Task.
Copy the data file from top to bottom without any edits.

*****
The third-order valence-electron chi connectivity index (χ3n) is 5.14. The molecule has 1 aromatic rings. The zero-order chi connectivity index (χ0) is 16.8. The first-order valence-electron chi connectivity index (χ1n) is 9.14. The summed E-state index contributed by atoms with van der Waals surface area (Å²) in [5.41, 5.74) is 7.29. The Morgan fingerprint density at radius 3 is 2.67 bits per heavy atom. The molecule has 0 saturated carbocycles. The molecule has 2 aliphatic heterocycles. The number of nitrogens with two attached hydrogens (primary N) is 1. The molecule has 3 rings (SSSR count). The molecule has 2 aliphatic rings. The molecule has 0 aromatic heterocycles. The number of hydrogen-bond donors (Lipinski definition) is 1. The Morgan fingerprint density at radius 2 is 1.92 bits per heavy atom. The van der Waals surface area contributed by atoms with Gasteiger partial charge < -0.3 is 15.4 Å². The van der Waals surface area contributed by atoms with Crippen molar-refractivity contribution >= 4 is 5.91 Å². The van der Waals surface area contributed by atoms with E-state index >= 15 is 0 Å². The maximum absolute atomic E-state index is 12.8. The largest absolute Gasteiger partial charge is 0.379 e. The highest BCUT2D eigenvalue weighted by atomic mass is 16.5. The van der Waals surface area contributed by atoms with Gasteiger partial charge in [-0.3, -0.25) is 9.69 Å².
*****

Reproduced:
The third-order valence-electron chi connectivity index (χ3n) is 5.14. The molecule has 1 aromatic rings. The zero-order chi connectivity index (χ0) is 16.8. The first-order valence-electron chi connectivity index (χ1n) is 9.14. The summed E-state index contributed by atoms with van der Waals surface area (Å²) in [5.41, 5.74) is 7.29. The Morgan fingerprint density at radius 3 is 2.67 bits per heavy atom. The molecule has 0 saturated carbocycles. The molecule has 2 aliphatic heterocycles. The number of nitrogens with two attached hydrogens (primary N) is 1. The molecule has 3 rings (SSSR count). The molecule has 2 aliphatic rings. The molecule has 0 aromatic heterocycles. The number of hydrogen-bond donors (Lipinski definition) is 1. The Morgan fingerprint density at radius 2 is 1.92 bits per heavy atom. The van der Waals surface area contributed by atoms with Gasteiger partial charge < -0.3 is 15.4 Å². The van der Waals surface area contributed by atoms with Crippen molar-refractivity contribution >= 4 is 5.91 Å². The van der Waals surface area contributed by atoms with E-state index >= 15 is 0 Å². The maximum absolute atomic E-state index is 12.8. The largest absolute Gasteiger partial charge is 0.379 e. The highest BCUT2D eigenvalue weighted by atomic mass is 16.5. The van der Waals surface area contributed by atoms with Gasteiger partial charge in [-0.3, -0.25) is 9.69 Å².